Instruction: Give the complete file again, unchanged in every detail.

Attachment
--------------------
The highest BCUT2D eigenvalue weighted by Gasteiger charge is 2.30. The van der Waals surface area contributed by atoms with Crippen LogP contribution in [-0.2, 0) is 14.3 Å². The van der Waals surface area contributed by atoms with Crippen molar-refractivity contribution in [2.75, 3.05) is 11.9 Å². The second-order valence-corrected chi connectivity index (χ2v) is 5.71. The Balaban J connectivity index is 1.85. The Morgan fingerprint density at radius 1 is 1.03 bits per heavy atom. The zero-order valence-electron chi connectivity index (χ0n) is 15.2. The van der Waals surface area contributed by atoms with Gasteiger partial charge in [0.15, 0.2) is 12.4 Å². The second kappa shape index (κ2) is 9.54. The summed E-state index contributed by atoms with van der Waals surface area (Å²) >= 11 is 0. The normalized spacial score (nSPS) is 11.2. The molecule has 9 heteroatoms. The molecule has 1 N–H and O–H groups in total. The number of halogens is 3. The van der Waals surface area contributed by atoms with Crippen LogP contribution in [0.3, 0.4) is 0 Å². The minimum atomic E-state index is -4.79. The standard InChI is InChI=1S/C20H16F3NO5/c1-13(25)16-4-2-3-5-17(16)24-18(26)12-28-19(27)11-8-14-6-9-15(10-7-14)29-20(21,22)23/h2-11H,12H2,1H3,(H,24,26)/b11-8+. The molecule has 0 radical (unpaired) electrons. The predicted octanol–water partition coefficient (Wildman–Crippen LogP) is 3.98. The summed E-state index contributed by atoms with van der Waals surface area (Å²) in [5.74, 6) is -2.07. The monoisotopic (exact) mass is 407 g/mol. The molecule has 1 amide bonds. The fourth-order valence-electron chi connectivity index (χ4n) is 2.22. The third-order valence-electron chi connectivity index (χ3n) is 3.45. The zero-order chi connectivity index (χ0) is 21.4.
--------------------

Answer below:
The highest BCUT2D eigenvalue weighted by Gasteiger charge is 2.30. The van der Waals surface area contributed by atoms with Crippen LogP contribution in [-0.2, 0) is 14.3 Å². The van der Waals surface area contributed by atoms with Crippen molar-refractivity contribution in [2.75, 3.05) is 11.9 Å². The second-order valence-corrected chi connectivity index (χ2v) is 5.71. The Balaban J connectivity index is 1.85. The Morgan fingerprint density at radius 1 is 1.03 bits per heavy atom. The zero-order valence-electron chi connectivity index (χ0n) is 15.2. The van der Waals surface area contributed by atoms with Gasteiger partial charge in [0.15, 0.2) is 12.4 Å². The second kappa shape index (κ2) is 9.54. The summed E-state index contributed by atoms with van der Waals surface area (Å²) >= 11 is 0. The normalized spacial score (nSPS) is 11.2. The molecule has 9 heteroatoms. The molecule has 1 N–H and O–H groups in total. The number of halogens is 3. The van der Waals surface area contributed by atoms with Crippen LogP contribution in [0.3, 0.4) is 0 Å². The minimum atomic E-state index is -4.79. The standard InChI is InChI=1S/C20H16F3NO5/c1-13(25)16-4-2-3-5-17(16)24-18(26)12-28-19(27)11-8-14-6-9-15(10-7-14)29-20(21,22)23/h2-11H,12H2,1H3,(H,24,26)/b11-8+. The molecule has 0 radical (unpaired) electrons. The predicted octanol–water partition coefficient (Wildman–Crippen LogP) is 3.98. The summed E-state index contributed by atoms with van der Waals surface area (Å²) in [5.74, 6) is -2.07. The monoisotopic (exact) mass is 407 g/mol. The molecule has 1 amide bonds. The fourth-order valence-electron chi connectivity index (χ4n) is 2.22. The third-order valence-electron chi connectivity index (χ3n) is 3.45. The zero-order chi connectivity index (χ0) is 21.4.